Wednesday, August 28, 2013

We Love MOCA Simulation Exams. As If We Had A Choice

In 2010, the American Board of Anesthesiologists made yet another change in how anesthesiologists get recertified ten years after getting their initial board certification. After conducting a survey of ASA members in 2006, they claim that greater than 80% of respondents felt a simulation component to MOCA would enhance their skills as anesthesiologists and are interested in trying it out. Thus the simulation portion was instituted.

In the MOCA simulation, the anesthesiologist travels to one of 34 centers around the country that conducts the test. He or she is placed in a team of four to six other test takers. Then scenarios similar to the oral board exams are conducted with each anesthesiologist taking turns being the team leader. Afterwards, each member is supposed to identify three improvements he can make in his practice because of the simulations and submit the plan to the ABA. A few weeks later the ABA will contact the physician to see how his practice has changed because of the simulation. That's it. There is no pass/fail or grading curve.

According to the ABA, follow up surveys of simulation participants showed that 95% would recommend the course to their colleagues while 98% thought it helped them improve their practice. Those are pretty impressive numbers. Almost too impressive if you ask me. I can't think of anything else in American society where 98% of us agree on one thing. Those numbers sound like election results coming out of North Korea or Cuba.

I wonder how honestly the survey participants answered the poll questions. The fact is that anesthesiologists like myself who hold time limited board certificates are completely beholden to the ABA and its policies on MOCA to keep our board certificates and our practices. How many people are going to say on an ABA survey that they thought the simulation was a total waste of time and money. And we're talking big money. These tests cost thousands of dollars and that doesn't even include money for lost wages and travel expenses. Any anesthesiologist who remembers studying for the oral board exam will also recoil with horror the amount of time spent studying for it and the extreme anxiety that comes with preparing for it. After suffering through all that, are survey participants likely to say it was so not worth the effort or will they try to attempt to make the best of the situation by stating that it was a truly glorious and absorbing experience?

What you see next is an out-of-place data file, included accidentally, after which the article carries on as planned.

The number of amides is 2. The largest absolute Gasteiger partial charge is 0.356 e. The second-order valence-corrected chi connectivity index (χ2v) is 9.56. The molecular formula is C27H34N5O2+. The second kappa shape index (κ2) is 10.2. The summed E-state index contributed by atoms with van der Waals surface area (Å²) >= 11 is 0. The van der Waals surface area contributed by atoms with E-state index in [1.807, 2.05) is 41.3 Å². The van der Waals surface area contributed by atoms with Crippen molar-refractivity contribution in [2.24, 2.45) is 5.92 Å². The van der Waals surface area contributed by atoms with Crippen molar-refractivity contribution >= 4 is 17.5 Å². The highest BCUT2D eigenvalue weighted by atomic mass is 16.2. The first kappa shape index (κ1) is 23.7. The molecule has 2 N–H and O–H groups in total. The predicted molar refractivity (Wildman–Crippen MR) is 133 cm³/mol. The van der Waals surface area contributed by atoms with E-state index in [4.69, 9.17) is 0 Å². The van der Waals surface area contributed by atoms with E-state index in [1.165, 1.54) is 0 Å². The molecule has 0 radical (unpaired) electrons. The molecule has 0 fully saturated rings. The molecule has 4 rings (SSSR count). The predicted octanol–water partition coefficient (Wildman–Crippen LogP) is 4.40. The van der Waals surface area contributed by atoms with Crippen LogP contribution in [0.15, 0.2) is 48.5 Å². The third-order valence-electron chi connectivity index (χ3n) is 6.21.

Of course the elephant in the room is that only some anesthesiologists are required to go through this hassle to keep their jobs. According to the ABA and ASA, "Physicians are being asked by local, state, and federal agencies to do more to maintain their licensure and medical staff credentials in order to demonstrate their commitment to lifelong learning. Our patients deserve physicians who can deliver the most appropriate evidence-based care and document the quality of their practice." Okay, I'll buy that . We should all commit ourselves to lifelong learning to ensure quality care for our patients. Agree 100%. Then why is it that anybody who got board certified before the year 2000 have a lifetime certificate that never needs to be renewed? They can coast through their entire career with only what they learned in residency two, three, or even four decades ago. If anything, it is the older generation of anesthesiologists who are in most need of simulation exams so they know the most current anesthetic techniques. They shouldn't be hiding behind their yellowing and fading certificates and proclaim board recertification is good for all doctors and patients, except themselves. The ABA should stop this hypocrisy and either admit that MOCA is a sham or make it universal for the good of our patients.

1 comment:

  1. You wrote: "The ABA should stop this hypocrisy and either admit that MOCA is a sham or make it universal for the good of our patients."

    I am sure that the ABA would love to suck MOCA fees out of the grandfathers. They can't. Very simply the agreement with the ABA that the grandfathers signed is different than the one who started the process in 2000 and beyond signed. They would be subject to litigation and would most likely lose. This is not only an issue for anesthesia. It is an isssue for every specialty that provided lifetime certification that now time limits certification.